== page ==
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Why Your Next Project Should Be An Intelligent Building

May 17, 2006
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To be as smart as it sounds, an intelligent building still has to merit the original investment. Here’s how to add up the appeal for the most skeptical CFO.

Great news! You have been assigned to the team to do concept work and layout on a new project. The new facility will either be a new building coming up out of the ground, or perhaps a major retrofit or repurposing of an existing building. You have been assigned to the team as the expert on building systems. It seems like everywhere you turn, you are hearing about the concept of intelligent buildings.

So is it the right time to promote this concept to the design team? Will they be receptive to making the added investment to make this an intelligent building? The answer to the first question is yes — and the answer to the second question is that you will need the proper tools to justify the investment. Here is how to analyze and calculate the financial benefits of an intelligent building.

Economic Impact


 
Any intelligent building project must provide a significant financial return. It is not acceptable to consider investing in intelligent attributes of a project, unless you can prove that there will be an acceptable return on investment. So how do you calculate the ROI? The answer to this will depend on the project, ownership structure, and a series of assumptions. Let’s start by looking at where we will gain returns on making a project intelligent. Intelligent buildings provide returns to their owners through the following areas:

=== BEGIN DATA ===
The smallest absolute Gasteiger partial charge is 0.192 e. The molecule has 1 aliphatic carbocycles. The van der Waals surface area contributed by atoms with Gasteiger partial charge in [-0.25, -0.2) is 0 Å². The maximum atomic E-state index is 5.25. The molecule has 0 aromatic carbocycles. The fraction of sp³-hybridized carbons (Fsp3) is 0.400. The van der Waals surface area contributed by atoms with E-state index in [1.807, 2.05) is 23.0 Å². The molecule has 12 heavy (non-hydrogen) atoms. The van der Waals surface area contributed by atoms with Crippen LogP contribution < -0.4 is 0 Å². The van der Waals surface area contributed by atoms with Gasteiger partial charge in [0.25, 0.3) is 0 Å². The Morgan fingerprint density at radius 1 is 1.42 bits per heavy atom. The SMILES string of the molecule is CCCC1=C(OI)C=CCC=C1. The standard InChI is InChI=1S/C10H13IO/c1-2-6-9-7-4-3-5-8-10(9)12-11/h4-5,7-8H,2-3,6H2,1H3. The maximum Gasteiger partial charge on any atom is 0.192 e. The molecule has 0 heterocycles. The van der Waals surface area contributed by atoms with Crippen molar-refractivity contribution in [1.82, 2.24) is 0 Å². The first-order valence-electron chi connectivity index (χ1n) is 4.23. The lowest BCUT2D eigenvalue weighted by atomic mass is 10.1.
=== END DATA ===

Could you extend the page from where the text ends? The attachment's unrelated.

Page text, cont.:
• Lowered operating expenses. Adding intelligent features to a building will allow it to operate more efficiently, reducing both energy usage and expense. In addition, intelligent buildings provide tools to optimize the staffing and operations of the building, allowing for improved efficiency and a potential reduction in the labor required to operate the building. Reduced operating expenses are fairly easy to estimate and document, and these ongoing expenses can be reasonably expected to steadily increase into the future. Investments in tools and systems that reduce energy usage allow for better energy purchasing, reduce the labor required to run a building, and have a high degree of certainty in paying off as estimated.
  • Improved occupant experience. The second area that we see a return on incorporating improved building systems and technology is in providing a better experience for the occupant. This means providing a safe, secure, comfortable environment that has the necessary technology to achieve the mission of the facility. Many surveys by groups such as BOMA and IFMA show that over 20% of occupants are not satisfied with the current comfort of their space. Providing improved comfort, both in physical (temperature, lighting, humidity, IAQ) and emotional terms (confidence, convenience, empowerment, assurance) allows occupants to focus on their mission in the building and not spend time focused on the lack of comfort. Improving occupant productivity even a few minutes a day provides a dramatic return to the employer.
Calculating Economic Impact

The ROI obtained for a project also depends on the ownership structure of the building. Buildings that are owner occupied, such as schools, hospitals, corporate, and government facilities, directly accrue the benefits of reduced operating expenses as well as the improvement in occupant productivity.